Although John and Edith have targeted an area for their journey, their final destination is not yet completely known.
They seek a livelier environment, with more influences from other parts of the world, and hope to gain new experiences there. The route may be varied, yet there is a kind of routine in their daily activity. Wake up, have something to eat, pack everything together and on the road it goes. During the trip they pay attention to wildlife and other possible risks while looking for usable fruits and herbs. In the evening there’s a search for a place to stay, preferably with fresh water in the neighborhood. Then they recover, take care of any inconveniences, drink, eat and sleep again. With such a repetitive pattern every day, there are moments that you doubt the initiative. That’s when you make a comparison between what you previously had and still know so well, with what you now encounter or expect to see when the journey is over. Returning travelers often say:
Home, sweet home!
Is that really true?
John now notices that previously he used to lose less energy in his familiar world. Admittedly, it did not give him much energy… the reason why they eventually left. Now every day costs energy, but they are rewarded with euphoric feelings when they complete a difficult stage, solve a problem satisfactorily, or simply through beautiful panoramas of landscapes. They feel welcome by the curious animals that follow them, with hardly noticeable sounds and glistening eyes in dense vegetation. According to Edith, it is precisely this variety and dynamism that attracts them. This is no longer a comfort zone. Everyday life, even though there is a recurring routine, is now much more varied and surprising. This constant exposure to new challenges and impressions sometimes makes them doubt. That’s when the head longs for the peace and predictability of the past.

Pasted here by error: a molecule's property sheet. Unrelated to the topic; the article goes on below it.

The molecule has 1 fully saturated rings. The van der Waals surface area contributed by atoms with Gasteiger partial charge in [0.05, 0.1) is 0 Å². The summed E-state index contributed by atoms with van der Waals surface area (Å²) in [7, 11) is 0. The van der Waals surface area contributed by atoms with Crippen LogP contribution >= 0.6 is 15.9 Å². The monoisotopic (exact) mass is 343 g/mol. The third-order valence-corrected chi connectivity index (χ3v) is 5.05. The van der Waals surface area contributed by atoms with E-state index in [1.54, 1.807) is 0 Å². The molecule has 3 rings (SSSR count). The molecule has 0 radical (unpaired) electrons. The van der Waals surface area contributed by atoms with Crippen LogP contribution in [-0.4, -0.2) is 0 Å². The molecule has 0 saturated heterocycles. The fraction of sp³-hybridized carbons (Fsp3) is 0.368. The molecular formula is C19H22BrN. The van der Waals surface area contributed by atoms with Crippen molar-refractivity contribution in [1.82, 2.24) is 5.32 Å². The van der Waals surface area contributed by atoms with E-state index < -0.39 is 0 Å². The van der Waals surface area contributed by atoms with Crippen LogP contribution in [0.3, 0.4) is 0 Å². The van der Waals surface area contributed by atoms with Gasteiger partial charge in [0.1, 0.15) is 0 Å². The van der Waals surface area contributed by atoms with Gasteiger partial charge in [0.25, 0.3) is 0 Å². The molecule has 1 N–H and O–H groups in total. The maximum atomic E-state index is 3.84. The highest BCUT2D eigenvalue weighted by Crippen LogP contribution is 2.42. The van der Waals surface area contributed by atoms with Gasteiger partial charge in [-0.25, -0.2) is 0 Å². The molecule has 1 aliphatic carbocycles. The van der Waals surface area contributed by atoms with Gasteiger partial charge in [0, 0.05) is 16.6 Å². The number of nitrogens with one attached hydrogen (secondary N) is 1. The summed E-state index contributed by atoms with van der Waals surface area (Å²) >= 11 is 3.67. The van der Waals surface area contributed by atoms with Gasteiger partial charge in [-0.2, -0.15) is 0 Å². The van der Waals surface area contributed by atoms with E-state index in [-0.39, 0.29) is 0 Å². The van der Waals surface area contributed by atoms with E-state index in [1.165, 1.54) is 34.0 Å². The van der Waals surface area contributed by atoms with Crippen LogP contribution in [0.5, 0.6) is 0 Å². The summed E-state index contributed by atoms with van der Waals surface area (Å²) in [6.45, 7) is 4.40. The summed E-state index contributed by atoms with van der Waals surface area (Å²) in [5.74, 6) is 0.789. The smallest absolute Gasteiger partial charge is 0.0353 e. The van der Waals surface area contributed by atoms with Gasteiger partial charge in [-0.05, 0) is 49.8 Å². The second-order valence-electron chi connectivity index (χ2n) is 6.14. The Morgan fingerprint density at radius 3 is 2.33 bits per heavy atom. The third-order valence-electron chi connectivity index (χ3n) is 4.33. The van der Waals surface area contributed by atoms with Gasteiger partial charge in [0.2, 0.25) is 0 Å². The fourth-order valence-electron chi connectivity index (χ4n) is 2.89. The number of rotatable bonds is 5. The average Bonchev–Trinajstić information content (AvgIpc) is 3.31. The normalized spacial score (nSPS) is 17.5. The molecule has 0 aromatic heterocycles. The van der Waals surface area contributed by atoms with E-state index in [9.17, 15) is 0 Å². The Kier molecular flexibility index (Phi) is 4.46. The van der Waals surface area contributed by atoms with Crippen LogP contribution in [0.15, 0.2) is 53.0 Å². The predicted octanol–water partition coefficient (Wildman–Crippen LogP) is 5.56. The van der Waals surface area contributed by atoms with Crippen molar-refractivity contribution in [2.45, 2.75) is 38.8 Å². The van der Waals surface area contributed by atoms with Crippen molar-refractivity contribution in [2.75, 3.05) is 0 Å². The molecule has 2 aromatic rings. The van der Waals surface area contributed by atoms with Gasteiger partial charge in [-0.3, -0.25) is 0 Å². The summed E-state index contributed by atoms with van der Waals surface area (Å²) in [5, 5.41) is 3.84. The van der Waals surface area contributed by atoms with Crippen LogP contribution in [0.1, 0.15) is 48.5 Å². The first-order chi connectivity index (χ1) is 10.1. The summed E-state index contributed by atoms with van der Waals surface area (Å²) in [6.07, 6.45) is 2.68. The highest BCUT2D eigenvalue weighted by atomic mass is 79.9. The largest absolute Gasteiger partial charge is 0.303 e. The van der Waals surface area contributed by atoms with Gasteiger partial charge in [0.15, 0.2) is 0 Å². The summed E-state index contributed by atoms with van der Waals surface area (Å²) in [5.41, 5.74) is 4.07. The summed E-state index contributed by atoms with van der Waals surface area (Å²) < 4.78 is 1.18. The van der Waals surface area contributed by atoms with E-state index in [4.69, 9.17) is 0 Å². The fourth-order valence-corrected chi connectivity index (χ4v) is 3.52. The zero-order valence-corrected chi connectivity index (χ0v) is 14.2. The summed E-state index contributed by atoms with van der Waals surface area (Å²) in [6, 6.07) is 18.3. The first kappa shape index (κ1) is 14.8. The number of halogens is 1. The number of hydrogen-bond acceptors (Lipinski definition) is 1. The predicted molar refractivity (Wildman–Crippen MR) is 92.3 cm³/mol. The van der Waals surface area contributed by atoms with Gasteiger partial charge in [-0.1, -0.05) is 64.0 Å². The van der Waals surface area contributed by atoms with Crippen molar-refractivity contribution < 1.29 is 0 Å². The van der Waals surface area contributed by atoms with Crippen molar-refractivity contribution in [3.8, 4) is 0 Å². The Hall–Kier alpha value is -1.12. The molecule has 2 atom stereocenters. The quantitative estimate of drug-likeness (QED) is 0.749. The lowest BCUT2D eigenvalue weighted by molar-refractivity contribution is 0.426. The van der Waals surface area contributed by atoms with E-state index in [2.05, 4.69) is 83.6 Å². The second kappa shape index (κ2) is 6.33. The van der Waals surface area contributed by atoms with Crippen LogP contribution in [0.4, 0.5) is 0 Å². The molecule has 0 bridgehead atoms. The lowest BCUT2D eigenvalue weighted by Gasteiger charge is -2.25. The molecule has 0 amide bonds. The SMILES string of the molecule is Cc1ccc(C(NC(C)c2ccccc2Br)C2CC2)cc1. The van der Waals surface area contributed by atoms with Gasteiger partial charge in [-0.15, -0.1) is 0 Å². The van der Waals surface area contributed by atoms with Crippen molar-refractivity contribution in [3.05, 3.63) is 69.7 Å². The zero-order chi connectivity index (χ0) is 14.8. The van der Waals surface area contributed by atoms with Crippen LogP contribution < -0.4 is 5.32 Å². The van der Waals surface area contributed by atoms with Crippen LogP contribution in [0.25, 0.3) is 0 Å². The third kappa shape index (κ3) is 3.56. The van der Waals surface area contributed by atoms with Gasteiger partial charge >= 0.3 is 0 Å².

But their hearts know what is better for them.
They only have to think back to the jitters they felt when there was again another community discussion, with the same crowd and opinions, allowing each other little room for change, with all those people who spent their life in the same daily treadmill.
John automatically thinks back to Rob, a hard-working colleague who had been taken away from their world far too early. Someone who tried to enjoy everything, and shared humor and personal involvement everywhere. He was a well-versed employee, and though someone who preferred to stay in the background, he nevertheless stimulated his environment to engage in special adventures. On his death, his wife and daughters shared a motto that John and Edith immediately appreciated:
In the end, it’s not the years in your life that count.
It’s the life in your years.
(Dedicated to Rob Raaijmakers)